(Chuck Muth, President, Citizen Outreach) – As much as critics of the U.S. sugar program would like to debate the issue theoretically and academically, reality continues to throw a monkey wrench into their arguments.
The fact is the global market is not a free market and foreign government policies and actions, as well as Mother Nature herself, can wreck havoc on the best-laid plans.
For example, Brazil is the largest producer of sugar in the world and is often referred to as the “OPEC of sugar.” On Sunday Brazil’s Lower House of Congress voted to impeach President, Dilma Rousseff.
One can only imagine the impact such government upheaval – completely outside of U.S. control – will have on the global sugar market if Rousseff is indeed removed from office in what she is referring to as a “slow rolling coup,” especially since street violence and riots are not out of the question.
Anyone willing to wager the cost of their Frosted Flakes on how this one turns out?
Meanwhile, The Economic Times reported this week that India’s “sugar output fell by 8 percent” for the current marketing season, largely as a result of “two straight years of drought.”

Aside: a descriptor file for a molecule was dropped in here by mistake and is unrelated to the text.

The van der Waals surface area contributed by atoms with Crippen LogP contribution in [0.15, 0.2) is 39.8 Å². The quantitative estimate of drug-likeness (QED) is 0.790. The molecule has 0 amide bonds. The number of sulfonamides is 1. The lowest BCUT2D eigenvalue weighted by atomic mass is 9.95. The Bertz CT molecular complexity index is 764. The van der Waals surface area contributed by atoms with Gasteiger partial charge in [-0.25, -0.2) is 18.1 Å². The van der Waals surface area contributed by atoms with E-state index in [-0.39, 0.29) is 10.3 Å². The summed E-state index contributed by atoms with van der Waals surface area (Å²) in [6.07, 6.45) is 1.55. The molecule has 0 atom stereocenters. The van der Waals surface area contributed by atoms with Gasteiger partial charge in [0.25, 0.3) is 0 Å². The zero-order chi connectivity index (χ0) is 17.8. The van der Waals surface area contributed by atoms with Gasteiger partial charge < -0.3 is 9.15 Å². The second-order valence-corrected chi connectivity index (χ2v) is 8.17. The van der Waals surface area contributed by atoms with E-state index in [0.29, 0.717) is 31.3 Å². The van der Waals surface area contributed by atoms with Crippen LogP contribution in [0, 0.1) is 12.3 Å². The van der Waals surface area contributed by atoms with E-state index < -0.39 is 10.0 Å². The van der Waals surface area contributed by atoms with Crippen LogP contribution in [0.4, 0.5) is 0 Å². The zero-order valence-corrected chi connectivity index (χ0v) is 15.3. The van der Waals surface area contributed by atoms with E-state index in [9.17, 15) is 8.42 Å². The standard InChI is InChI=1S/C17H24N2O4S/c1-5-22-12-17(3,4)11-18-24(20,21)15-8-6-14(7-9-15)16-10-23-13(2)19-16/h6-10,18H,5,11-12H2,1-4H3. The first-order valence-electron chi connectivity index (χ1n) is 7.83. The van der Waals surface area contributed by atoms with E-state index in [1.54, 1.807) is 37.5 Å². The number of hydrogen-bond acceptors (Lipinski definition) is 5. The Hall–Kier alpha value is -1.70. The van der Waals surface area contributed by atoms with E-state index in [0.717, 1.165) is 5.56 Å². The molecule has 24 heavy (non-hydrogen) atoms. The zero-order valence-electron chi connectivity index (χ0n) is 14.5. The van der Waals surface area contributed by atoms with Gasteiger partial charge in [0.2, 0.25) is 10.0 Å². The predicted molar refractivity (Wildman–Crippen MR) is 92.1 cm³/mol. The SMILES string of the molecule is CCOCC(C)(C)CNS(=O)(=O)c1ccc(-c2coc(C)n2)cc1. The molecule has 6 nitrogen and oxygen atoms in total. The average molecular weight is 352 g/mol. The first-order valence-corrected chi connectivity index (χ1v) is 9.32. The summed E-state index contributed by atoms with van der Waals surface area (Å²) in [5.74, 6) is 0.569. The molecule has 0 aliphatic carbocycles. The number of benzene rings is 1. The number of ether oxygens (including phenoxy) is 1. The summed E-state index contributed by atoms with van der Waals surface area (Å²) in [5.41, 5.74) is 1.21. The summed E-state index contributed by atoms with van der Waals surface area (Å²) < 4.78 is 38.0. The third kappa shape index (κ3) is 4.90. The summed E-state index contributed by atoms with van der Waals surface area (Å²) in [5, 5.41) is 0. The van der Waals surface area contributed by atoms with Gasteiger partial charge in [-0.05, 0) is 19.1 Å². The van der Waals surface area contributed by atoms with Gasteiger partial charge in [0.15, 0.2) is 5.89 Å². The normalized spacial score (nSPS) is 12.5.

India is the world’s second largest sugar producer and the drop should help reduce an ongoing global glut, though India is still expected to produce more than it consumes domestically.
That glut, by the way, has been exasperated in a number of countries which continue to provide subsidies for sugar production even though the world already has more sugar than it needs. What this means is that the price of global sugar is artificially low, not that the price of U.S. sugar is artificially high.
In addition, Hellenic Shipping News reported last week that India’s own sugar policy, which slaps a 40 percent duty on imported sugar, “is unlikely to change.”
“Domestic prices have risen and exports have come to a halt, but we don’t have any plans to lower the import tax for now,” a senior Indian government source told Reuters.
How do critics of the U.S. sugar program justify removing our tariffs on imported sugar while India is allowed to maintain theirs? That’s not free trade. That’s unfair trade.
The only responsible way out of this global predicament is for Congress to adopt a zero-for-zero trade policy on sugar: We’ll zero out our sugar program of tariffs and quotas if/when other nations zero out their government subsidy programs.
So let it be written; so let it be done.